Doc Brown's Chemistry Theoretical–Physical Advanced Level Chemistry – Equilibria – Chemical Equilibrium Revision Notes PART 5.3 5.3 Definition of a strong acid, theory, examples and pH calculations of strong acids What is a strong acid? How to calculate the pH of a strong acid solution given its concentration. GCSE/IGCSE reversible reactions–equilibrium notes and GCSE/IGCSE notes on acids and bases Equilibria Part 5 sub–index: 5.1 Lewis and Bronsted–Lowry acid–base theories * 5.2 self–ionisation of water and pH scale * 5.3 strong acids–examples–calculations * 5.4 weak acids–examples & pH–K_{a}–pK_{a} calculations * 5.5 strong bases–examples–pH calculations * 5.6 weak bases– examples & pH–K_{b}–pK_{b} calculations * 5.7 A level notes on Acids, Bases, Salts, uses of acid–base titrations – upgrade from GCSE! Advanced Equilibrium Chemistry Notes Part 1. Equilibrium, Le Chatelier's Principle–rules * Part 2. K_{c} and K_{p} equilibrium expressions and calculations * Part 3. Equilibria and industrial processes * 4. Partition, solubility product and ion–exchange * Part 5. pH, weak–strong acid–base theory and calculations * Part 6. Salt hydrolysis, Acid–base titrations–indicators, pH curves and buffers * Part 7. Redox equilibria, half–cell electrode potentials, electrolysis and electrochemical series * Part 8. Phase equilibria–vapour pressure, boiling point and intermolecular forces
5.3 Definition, examples and pH calculations of strong acids Note: H^{+}(aq) = aqueous hydrogen ion = aqueous proton = oxonium ion = hydroxonium ion
Appendix 1. What is the real aqueous hydrogen ion concentration in dilute sulfuric acid? e.g. take 0.500 molar H_{2}SO_{4} (aq), if fully ionised, you would expect ...
BUT, what is the reality? The 1st dissociation is complete: H_{2}SO_{4(aq)} ==> H^{+}_{(aq)} + HSO_{4}^{–}_{(aq)}
The 2nd ionisation HSO_{4}^{–}_{(aq)} H^{+}_{(aq)} + SO_{4}^{2–}_{(aq)} is not complete,
Prior to the 2nd ionisation, theoretically, the initial concentrations of hydrogensulfate ions and hydrogen ions will be equal, and both 0.500 mol dm^{–3}. On the 2nd ionisation, the hydrogensulfate ion will provide the extra hydrogen ions and the only sulfate ions, but in doing so, the hydrogensulfate ion is reduced. If we call the 'equal' extra hydrogen ion concentration and the final sulfate ion concentration x, then the total hydrogen ion concentration is (0.5 + x) and the hydrogensulfate ion concentration is reduced to (0.5 – x)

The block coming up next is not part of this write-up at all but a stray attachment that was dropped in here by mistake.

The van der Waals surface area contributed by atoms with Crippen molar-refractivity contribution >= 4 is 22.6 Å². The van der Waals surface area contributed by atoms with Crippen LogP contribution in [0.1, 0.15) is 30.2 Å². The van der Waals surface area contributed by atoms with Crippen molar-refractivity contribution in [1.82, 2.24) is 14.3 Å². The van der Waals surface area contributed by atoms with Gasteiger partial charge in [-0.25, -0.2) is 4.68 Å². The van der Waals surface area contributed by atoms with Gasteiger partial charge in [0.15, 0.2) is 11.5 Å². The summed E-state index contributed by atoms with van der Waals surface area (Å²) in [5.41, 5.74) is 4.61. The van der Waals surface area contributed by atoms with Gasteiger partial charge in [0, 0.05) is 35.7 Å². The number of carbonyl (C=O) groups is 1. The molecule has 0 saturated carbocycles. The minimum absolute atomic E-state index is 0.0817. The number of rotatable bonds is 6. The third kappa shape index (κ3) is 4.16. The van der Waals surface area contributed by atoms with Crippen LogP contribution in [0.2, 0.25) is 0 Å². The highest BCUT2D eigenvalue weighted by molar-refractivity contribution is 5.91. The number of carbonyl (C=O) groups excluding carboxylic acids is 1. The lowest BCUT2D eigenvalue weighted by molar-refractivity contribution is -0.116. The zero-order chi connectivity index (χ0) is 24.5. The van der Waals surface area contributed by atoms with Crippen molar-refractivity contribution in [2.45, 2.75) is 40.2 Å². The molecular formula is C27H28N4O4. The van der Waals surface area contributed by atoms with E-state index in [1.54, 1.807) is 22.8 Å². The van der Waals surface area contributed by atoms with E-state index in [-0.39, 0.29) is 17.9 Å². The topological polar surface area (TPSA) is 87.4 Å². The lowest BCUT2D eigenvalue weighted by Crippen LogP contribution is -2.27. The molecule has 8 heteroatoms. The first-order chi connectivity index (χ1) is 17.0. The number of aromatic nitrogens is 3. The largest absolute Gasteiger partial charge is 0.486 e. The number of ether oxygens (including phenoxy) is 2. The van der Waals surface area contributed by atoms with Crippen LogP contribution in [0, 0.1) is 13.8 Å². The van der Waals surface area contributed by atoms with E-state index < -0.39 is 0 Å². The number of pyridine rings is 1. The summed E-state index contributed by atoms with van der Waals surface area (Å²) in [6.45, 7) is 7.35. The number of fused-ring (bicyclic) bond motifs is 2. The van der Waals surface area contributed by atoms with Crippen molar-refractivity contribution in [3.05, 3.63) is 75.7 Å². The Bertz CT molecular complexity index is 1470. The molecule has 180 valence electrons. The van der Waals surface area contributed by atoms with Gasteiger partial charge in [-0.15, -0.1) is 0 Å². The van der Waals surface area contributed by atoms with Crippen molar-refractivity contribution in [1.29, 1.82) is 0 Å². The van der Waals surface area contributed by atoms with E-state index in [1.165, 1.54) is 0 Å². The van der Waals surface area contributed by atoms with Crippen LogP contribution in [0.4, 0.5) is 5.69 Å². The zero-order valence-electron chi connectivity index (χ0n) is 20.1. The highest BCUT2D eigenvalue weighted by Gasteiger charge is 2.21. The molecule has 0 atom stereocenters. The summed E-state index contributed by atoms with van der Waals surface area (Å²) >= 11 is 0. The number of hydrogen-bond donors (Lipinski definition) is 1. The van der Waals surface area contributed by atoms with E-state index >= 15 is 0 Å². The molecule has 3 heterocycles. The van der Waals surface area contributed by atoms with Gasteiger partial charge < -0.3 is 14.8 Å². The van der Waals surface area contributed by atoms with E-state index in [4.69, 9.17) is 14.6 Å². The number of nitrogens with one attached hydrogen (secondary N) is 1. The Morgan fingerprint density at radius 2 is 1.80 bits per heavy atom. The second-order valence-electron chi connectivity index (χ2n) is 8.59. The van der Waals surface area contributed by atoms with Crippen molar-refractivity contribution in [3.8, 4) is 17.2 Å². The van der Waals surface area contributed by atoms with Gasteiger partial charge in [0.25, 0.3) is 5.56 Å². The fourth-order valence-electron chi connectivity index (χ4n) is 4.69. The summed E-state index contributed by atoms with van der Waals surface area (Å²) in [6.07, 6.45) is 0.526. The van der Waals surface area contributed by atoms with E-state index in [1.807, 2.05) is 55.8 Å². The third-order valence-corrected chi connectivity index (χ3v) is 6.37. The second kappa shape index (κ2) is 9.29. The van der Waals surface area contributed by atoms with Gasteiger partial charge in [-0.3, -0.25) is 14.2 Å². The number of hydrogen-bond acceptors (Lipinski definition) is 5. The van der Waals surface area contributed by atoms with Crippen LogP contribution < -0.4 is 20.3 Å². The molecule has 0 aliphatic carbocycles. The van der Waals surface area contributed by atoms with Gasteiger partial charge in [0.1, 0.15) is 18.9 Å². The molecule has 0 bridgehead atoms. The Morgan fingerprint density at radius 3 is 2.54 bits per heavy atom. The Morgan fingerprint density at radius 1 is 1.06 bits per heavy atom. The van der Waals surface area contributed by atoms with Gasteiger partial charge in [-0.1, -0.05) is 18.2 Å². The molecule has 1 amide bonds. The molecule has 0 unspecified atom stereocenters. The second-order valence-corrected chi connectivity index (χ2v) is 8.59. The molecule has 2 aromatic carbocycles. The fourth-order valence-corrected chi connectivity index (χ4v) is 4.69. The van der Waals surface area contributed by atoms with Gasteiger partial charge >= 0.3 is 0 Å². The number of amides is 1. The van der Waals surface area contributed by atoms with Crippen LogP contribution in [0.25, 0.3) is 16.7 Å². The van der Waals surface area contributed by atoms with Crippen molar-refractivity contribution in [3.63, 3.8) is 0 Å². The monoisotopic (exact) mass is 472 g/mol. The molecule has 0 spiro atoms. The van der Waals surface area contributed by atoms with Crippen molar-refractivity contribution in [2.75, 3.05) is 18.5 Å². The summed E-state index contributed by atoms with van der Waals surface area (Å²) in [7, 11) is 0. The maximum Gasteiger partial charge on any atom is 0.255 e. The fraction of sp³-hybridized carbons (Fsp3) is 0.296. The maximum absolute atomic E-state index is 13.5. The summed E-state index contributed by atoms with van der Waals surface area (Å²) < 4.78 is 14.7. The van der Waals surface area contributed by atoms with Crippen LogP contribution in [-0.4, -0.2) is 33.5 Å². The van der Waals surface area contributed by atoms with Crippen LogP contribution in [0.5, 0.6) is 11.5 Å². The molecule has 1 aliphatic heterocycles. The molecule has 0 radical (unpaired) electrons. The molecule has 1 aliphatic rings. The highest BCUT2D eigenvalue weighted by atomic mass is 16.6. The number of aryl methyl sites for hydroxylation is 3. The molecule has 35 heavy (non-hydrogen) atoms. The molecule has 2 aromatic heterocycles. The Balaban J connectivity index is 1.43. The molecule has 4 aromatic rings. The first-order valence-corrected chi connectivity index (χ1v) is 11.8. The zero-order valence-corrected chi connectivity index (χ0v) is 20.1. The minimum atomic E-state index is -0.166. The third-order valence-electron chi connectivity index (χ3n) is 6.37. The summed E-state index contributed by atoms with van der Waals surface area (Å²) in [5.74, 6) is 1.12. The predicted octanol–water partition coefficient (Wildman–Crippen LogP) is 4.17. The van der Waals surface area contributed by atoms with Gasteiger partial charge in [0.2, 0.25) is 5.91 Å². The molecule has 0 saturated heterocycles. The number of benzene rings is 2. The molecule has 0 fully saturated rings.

This gives the quadratic equation 0 = x^{2} + 0.512x – 0.006 On solving this using the quadratic equation formula, gives roots of –0.523 and +0.0114 Therefore x must be 0.0114 (the 'extra' H^{+}), which then gives (0.5 + 0.0114) ... a total hydrogen ion concentration [H^{+}(aq)] of 0.511 mol dm^{–3}, not 1.000 mol dm^{–3} and the real calculated pH = –log10(0.511) = 0.29, not pH 0.00 and significantly higher You may think the extra hydrogen ion concentration is very low, but this is because the HSO_{4}^{–} ion is a weak acid AND the 2nd ionisation is actually heavily suppressed by the 1st ionisation – think Le Chatelier's equilibrium principle as regards the concentration effect. To fully understand this calculation its handy to have studied the weak acid calculations page Equilibria Part 5 sub–index: 5.1 Lewis and Bronsted–Lowry acid–base theories * 5.2 self–ionisation of water and pH scale * 5.3 strong acids–examples–calculations * 5.4 weak acids–examples & pH–K_{a}–pK_{a} calculations * 5.5 strong bases–examples–pH calculations * 5.6 weak bases– examples & pH–K_{b}–pK_{b} calculations * 5.7 A level notes on Acids, Bases, Salts, uses of acid–base titrations – upgrade from GCSE!

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